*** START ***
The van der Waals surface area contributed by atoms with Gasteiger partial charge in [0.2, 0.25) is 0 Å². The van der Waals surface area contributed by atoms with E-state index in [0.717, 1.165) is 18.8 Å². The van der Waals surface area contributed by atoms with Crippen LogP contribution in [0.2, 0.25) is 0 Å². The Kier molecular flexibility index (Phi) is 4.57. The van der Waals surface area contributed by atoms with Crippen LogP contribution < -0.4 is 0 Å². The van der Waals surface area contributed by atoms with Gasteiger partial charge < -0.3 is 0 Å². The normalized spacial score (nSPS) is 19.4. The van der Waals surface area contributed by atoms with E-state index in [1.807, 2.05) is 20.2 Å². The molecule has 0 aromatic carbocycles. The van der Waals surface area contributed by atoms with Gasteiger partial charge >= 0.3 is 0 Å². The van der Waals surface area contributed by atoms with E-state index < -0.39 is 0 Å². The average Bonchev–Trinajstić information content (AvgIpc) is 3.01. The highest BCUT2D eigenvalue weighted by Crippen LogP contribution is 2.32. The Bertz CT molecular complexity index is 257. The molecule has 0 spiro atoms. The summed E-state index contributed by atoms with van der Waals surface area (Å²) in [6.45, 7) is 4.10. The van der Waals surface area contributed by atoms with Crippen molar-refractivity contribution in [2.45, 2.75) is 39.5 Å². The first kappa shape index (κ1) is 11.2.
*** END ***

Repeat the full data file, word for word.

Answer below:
The van der Waals surface area contributed by atoms with Gasteiger partial charge in [0.2, 0.25) is 0 Å². The van der Waals surface area contributed by atoms with E-state index in [0.717, 1.165) is 18.8 Å². The van der Waals surface area contributed by atoms with Crippen LogP contribution in [0.2, 0.25) is 0 Å². The Kier molecular flexibility index (Phi) is 4.57. The van der Waals surface area contributed by atoms with Crippen LogP contribution < -0.4 is 0 Å². The van der Waals surface area contributed by atoms with Gasteiger partial charge < -0.3 is 0 Å². The normalized spacial score (nSPS) is 19.4. The van der Waals surface area contributed by atoms with E-state index in [1.807, 2.05) is 20.2 Å². The molecule has 0 aromatic carbocycles. The van der Waals surface area contributed by atoms with Gasteiger partial charge >= 0.3 is 0 Å². The van der Waals surface area contributed by atoms with E-state index < -0.39 is 0 Å². The average Bonchev–Trinajstić information content (AvgIpc) is 3.01. The highest BCUT2D eigenvalue weighted by Crippen LogP contribution is 2.32. The Bertz CT molecular complexity index is 257. The molecule has 0 spiro atoms. The summed E-state index contributed by atoms with van der Waals surface area (Å²) in [6.45, 7) is 4.10. The van der Waals surface area contributed by atoms with Crippen molar-refractivity contribution in [2.45, 2.75) is 39.5 Å². The first kappa shape index (κ1) is 11.2.